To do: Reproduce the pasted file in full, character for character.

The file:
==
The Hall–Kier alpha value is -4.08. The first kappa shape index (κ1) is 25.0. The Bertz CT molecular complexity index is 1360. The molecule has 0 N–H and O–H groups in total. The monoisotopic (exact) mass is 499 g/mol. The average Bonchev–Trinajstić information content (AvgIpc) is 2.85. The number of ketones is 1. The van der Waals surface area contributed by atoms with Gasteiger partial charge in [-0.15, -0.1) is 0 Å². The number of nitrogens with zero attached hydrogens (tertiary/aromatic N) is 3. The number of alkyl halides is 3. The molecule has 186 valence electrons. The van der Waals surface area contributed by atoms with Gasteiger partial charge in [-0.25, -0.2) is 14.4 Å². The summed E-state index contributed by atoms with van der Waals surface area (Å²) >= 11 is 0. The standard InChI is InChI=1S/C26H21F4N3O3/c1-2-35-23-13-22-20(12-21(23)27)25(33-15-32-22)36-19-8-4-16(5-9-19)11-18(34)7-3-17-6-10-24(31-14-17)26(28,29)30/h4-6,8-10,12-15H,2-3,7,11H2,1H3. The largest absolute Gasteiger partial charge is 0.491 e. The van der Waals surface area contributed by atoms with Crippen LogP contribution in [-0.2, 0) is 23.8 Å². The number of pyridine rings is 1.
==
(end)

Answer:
The Hall–Kier alpha value is -4.08. The first kappa shape index (κ1) is 25.0. The Bertz CT molecular complexity index is 1360. The molecule has 0 N–H and O–H groups in total. The monoisotopic (exact) mass is 499 g/mol. The average Bonchev–Trinajstić information content (AvgIpc) is 2.85. The number of ketones is 1. The van der Waals surface area contributed by atoms with Gasteiger partial charge in [-0.15, -0.1) is 0 Å². The number of nitrogens with zero attached hydrogens (tertiary/aromatic N) is 3. The number of alkyl halides is 3. The molecule has 186 valence electrons. The van der Waals surface area contributed by atoms with Gasteiger partial charge in [-0.25, -0.2) is 14.4 Å². The summed E-state index contributed by atoms with van der Waals surface area (Å²) >= 11 is 0. The standard InChI is InChI=1S/C26H21F4N3O3/c1-2-35-23-13-22-20(12-21(23)27)25(33-15-32-22)36-19-8-4-16(5-9-19)11-18(34)7-3-17-6-10-24(31-14-17)26(28,29)30/h4-6,8-10,12-15H,2-3,7,11H2,1H3. The largest absolute Gasteiger partial charge is 0.491 e. The van der Waals surface area contributed by atoms with Crippen LogP contribution in [-0.2, 0) is 23.8 Å². The number of pyridine rings is 1.